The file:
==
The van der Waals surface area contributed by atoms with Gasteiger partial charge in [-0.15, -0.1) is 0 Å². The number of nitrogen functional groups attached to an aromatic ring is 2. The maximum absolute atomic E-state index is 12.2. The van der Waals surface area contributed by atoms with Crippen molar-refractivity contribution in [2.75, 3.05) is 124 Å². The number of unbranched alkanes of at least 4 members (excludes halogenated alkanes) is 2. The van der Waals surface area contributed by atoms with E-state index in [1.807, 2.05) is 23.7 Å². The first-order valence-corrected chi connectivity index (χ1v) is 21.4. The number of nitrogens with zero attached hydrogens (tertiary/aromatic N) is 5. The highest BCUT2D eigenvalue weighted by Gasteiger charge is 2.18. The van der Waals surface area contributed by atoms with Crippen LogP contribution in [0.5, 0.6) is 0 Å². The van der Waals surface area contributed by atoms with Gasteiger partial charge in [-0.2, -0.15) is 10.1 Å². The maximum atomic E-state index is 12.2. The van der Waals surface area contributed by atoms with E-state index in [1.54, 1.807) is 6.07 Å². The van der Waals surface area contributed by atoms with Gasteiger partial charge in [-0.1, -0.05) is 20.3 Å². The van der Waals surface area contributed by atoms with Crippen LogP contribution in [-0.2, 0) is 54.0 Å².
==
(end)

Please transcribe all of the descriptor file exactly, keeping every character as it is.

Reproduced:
The van der Waals surface area contributed by atoms with Gasteiger partial charge in [-0.15, -0.1) is 0 Å². The number of nitrogen functional groups attached to an aromatic ring is 2. The maximum absolute atomic E-state index is 12.2. The van der Waals surface area contributed by atoms with Crippen molar-refractivity contribution in [2.75, 3.05) is 124 Å². The number of unbranched alkanes of at least 4 members (excludes halogenated alkanes) is 2. The van der Waals surface area contributed by atoms with E-state index in [1.807, 2.05) is 23.7 Å². The first-order valence-corrected chi connectivity index (χ1v) is 21.4. The number of nitrogens with zero attached hydrogens (tertiary/aromatic N) is 5. The highest BCUT2D eigenvalue weighted by Gasteiger charge is 2.18. The van der Waals surface area contributed by atoms with Crippen LogP contribution in [0.5, 0.6) is 0 Å². The van der Waals surface area contributed by atoms with Gasteiger partial charge in [-0.2, -0.15) is 10.1 Å². The maximum atomic E-state index is 12.2. The van der Waals surface area contributed by atoms with E-state index in [1.54, 1.807) is 6.07 Å². The van der Waals surface area contributed by atoms with Gasteiger partial charge in [-0.1, -0.05) is 20.3 Å². The van der Waals surface area contributed by atoms with Crippen LogP contribution in [-0.2, 0) is 54.0 Å².